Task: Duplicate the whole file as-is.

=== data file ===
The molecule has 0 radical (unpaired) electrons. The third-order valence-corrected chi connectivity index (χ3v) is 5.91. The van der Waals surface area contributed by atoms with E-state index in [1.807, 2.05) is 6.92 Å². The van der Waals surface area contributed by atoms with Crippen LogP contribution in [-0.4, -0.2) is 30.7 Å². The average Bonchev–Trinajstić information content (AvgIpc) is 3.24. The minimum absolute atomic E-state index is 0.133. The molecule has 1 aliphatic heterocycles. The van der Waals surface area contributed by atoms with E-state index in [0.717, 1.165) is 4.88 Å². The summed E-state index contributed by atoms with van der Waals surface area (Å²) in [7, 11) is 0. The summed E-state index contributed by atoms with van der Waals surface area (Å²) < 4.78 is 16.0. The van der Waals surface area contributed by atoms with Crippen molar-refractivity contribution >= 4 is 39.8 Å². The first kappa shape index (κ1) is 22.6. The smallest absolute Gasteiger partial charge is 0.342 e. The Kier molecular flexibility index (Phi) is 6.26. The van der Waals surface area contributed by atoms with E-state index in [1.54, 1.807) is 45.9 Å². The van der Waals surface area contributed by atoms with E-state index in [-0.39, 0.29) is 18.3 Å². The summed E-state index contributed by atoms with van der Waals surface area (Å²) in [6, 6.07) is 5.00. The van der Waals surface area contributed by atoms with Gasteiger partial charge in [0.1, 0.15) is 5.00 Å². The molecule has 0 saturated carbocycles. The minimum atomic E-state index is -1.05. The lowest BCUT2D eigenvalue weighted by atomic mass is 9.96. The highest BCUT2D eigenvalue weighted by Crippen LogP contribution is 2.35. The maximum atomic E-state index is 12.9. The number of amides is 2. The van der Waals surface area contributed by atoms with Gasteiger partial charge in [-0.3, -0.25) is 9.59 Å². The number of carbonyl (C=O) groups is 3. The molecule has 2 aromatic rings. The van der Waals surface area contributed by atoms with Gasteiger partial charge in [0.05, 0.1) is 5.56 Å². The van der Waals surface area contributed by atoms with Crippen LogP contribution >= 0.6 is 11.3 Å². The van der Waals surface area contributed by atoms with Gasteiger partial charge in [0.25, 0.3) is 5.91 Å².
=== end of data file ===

The molecule has 0 radical (unpaired) electrons. The third-order valence-corrected chi connectivity index (χ3v) is 5.91. The van der Waals surface area contributed by atoms with E-state index in [1.807, 2.05) is 6.92 Å². The van der Waals surface area contributed by atoms with Crippen LogP contribution in [-0.4, -0.2) is 30.7 Å². The average Bonchev–Trinajstić information content (AvgIpc) is 3.24. The minimum absolute atomic E-state index is 0.133. The molecule has 1 aliphatic heterocycles. The van der Waals surface area contributed by atoms with E-state index in [0.717, 1.165) is 4.88 Å². The summed E-state index contributed by atoms with van der Waals surface area (Å²) in [7, 11) is 0. The summed E-state index contributed by atoms with van der Waals surface area (Å²) < 4.78 is 16.0. The van der Waals surface area contributed by atoms with Crippen molar-refractivity contribution >= 4 is 39.8 Å². The first kappa shape index (κ1) is 22.6. The smallest absolute Gasteiger partial charge is 0.342 e. The Kier molecular flexibility index (Phi) is 6.26. The van der Waals surface area contributed by atoms with E-state index in [1.54, 1.807) is 45.9 Å². The van der Waals surface area contributed by atoms with E-state index in [-0.39, 0.29) is 18.3 Å². The summed E-state index contributed by atoms with van der Waals surface area (Å²) in [6, 6.07) is 5.00. The van der Waals surface area contributed by atoms with Gasteiger partial charge in [0.1, 0.15) is 5.00 Å². The molecule has 0 saturated carbocycles. The minimum atomic E-state index is -1.05. The lowest BCUT2D eigenvalue weighted by atomic mass is 9.96. The highest BCUT2D eigenvalue weighted by Crippen LogP contribution is 2.35. The maximum atomic E-state index is 12.9. The number of amides is 2. The van der Waals surface area contributed by atoms with Gasteiger partial charge in [-0.3, -0.25) is 9.59 Å². The number of carbonyl (C=O) groups is 3. The molecule has 2 aromatic rings. The van der Waals surface area contributed by atoms with Gasteiger partial charge in [0.05, 0.1) is 5.56 Å². The van der Waals surface area contributed by atoms with Crippen LogP contribution >= 0.6 is 11.3 Å². The van der Waals surface area contributed by atoms with Gasteiger partial charge in [0.25, 0.3) is 5.91 Å².